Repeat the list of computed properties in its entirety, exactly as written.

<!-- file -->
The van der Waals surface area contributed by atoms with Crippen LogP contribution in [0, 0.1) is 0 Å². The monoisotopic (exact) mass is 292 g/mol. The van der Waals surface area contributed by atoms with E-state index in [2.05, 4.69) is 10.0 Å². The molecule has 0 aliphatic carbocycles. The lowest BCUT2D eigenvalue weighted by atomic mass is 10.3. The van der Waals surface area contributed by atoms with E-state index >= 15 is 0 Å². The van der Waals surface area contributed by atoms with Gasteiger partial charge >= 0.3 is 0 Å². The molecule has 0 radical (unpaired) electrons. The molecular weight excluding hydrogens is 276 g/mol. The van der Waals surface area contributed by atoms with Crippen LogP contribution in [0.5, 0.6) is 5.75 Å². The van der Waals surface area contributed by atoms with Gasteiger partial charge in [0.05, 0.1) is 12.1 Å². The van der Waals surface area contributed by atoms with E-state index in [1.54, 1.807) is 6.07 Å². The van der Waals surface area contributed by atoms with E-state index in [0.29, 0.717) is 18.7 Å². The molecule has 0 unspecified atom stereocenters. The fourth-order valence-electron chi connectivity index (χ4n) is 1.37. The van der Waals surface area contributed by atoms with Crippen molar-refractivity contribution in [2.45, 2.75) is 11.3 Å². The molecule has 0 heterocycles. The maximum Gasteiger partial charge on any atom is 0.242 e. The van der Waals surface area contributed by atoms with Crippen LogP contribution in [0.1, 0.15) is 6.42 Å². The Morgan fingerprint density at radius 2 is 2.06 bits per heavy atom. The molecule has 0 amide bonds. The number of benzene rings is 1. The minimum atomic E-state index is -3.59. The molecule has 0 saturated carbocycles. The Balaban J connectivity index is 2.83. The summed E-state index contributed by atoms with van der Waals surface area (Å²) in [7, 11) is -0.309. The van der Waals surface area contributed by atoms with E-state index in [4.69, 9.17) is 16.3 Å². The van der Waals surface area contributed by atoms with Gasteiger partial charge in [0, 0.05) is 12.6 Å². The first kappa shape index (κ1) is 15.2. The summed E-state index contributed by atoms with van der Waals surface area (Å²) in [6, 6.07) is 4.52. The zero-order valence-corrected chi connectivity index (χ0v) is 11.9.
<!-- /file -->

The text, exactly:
The van der Waals surface area contributed by atoms with Crippen LogP contribution in [0, 0.1) is 0 Å². The monoisotopic (exact) mass is 292 g/mol. The van der Waals surface area contributed by atoms with E-state index in [2.05, 4.69) is 10.0 Å². The molecule has 0 aliphatic carbocycles. The lowest BCUT2D eigenvalue weighted by atomic mass is 10.3. The van der Waals surface area contributed by atoms with E-state index >= 15 is 0 Å². The van der Waals surface area contributed by atoms with Gasteiger partial charge >= 0.3 is 0 Å². The molecule has 0 radical (unpaired) electrons. The molecular weight excluding hydrogens is 276 g/mol. The van der Waals surface area contributed by atoms with Crippen LogP contribution in [0.5, 0.6) is 5.75 Å². The van der Waals surface area contributed by atoms with Gasteiger partial charge in [0.05, 0.1) is 12.1 Å². The van der Waals surface area contributed by atoms with E-state index in [1.54, 1.807) is 6.07 Å². The van der Waals surface area contributed by atoms with E-state index in [0.29, 0.717) is 18.7 Å². The molecule has 0 unspecified atom stereocenters. The fourth-order valence-electron chi connectivity index (χ4n) is 1.37. The van der Waals surface area contributed by atoms with Crippen molar-refractivity contribution in [2.45, 2.75) is 11.3 Å². The molecule has 0 heterocycles. The maximum Gasteiger partial charge on any atom is 0.242 e. The van der Waals surface area contributed by atoms with Crippen LogP contribution in [0.1, 0.15) is 6.42 Å². The Morgan fingerprint density at radius 2 is 2.06 bits per heavy atom. The molecule has 0 amide bonds. The number of benzene rings is 1. The minimum atomic E-state index is -3.59. The molecule has 0 saturated carbocycles. The Balaban J connectivity index is 2.83. The summed E-state index contributed by atoms with van der Waals surface area (Å²) in [7, 11) is -0.309. The van der Waals surface area contributed by atoms with E-state index in [4.69, 9.17) is 16.3 Å². The van der Waals surface area contributed by atoms with Gasteiger partial charge in [0, 0.05) is 12.6 Å². The first kappa shape index (κ1) is 15.2. The summed E-state index contributed by atoms with van der Waals surface area (Å²) in [6, 6.07) is 4.52. The zero-order valence-corrected chi connectivity index (χ0v) is 11.9.